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firemeboy
Daedalian Member

 Posted: Wed Mar 29, 2000 6:17 pm    Post subject: 1 Hey all, I have another problem for the masters. I have a friend who makes Bows and Arrows. We are going to go out and shoot them for fun. We want to calculate the speed at which they are traveling. Let us put aside the problem of how fast they are traveling horizontally right now, I want to figure out how fast they are traveling vertically. Because they are sefl bows (bows made out of one piece of wood), they are not as quick as some of the high tech bows of today. When you fire at a target, you often have to aim high. The arrow travels up, and then comes to a stop (in it's vertical movement of course), and then begins falling. I can't remember the formula to find the speed of an object falling. I am assuming that we can time the arrow leaving the bow, and then add the speed of the arrow falling from the sky. What we are going to do is time how long the arrow falls from it's highes point. So, do I have faulty logic here, and if not, what formula would I use...? Thanks Fire ps, We are not trying to be exact here, so I don't need to figure air resistance unless it is incredible easy.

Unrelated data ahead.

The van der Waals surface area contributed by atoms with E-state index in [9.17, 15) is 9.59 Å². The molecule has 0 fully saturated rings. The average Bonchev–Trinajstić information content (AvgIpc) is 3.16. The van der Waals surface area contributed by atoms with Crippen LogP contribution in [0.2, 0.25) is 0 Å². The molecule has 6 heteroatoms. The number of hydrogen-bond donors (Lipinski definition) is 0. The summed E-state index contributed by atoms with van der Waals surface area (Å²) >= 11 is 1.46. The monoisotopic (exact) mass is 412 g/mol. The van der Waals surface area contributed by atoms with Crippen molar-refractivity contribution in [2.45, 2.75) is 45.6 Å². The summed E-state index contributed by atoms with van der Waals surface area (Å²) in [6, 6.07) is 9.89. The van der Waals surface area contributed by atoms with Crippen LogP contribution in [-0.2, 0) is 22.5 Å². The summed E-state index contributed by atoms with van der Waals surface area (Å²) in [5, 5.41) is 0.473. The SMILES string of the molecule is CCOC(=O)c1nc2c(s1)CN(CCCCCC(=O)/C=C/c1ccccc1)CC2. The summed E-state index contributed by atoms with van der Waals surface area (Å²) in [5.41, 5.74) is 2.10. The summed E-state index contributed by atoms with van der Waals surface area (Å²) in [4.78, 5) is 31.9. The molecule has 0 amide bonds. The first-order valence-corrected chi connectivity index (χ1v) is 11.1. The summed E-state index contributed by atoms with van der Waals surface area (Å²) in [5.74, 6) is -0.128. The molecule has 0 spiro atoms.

Ghost Post
Icarian Member

 Posted: Wed Mar 29, 2000 8:02 pm    Post subject: 2 I guess it all depends on what you mean by speed here. The vertical velocity of the arrow is not constant. It has a downward acceleration due to gravity of about 9.8 meters per second squared. Are you just looking to find the average velocity of the fall? That would be dependant on how high up the arrow was when it began falling.
firemeboy
Daedalian Member

 Posted: Wed Mar 29, 2000 8:14 pm    Post subject: 3 Maybe I am not sure what I want. If I shoot an arrow and it leaves the bow at 150 feet per second, how would I figure out how fast it was at the top of the arc, and then how fast at the time it hits the target. Ignoring air resistance, would it be faster, slower, same when it hit the target?
Ghost Post
Icarian Member

 Posted: Wed Mar 29, 2000 9:03 pm    Post subject: 4 Ignoring air resistance, etc, we see that the horizontal component of the velocity is constant from the time the arrow is released to the time that it hits the target. When it is released it has some vertical velocity upward. At the top of the arc it has zero vertical velocity. When it hits the target there is some vertical velocity downward. So, it is going slowest when it is at the top of the arc. The speed will be greater at which ever of the starting point and ending point is lower. If the target is at the same level as the arrow was when it was released, the arrow will be going the same speed when it hits the target as when it leaves the bow.
firemeboy
Daedalian Member

 Posted: Wed Mar 29, 2000 9:49 pm    Post subject: 5 Thanks Drew.
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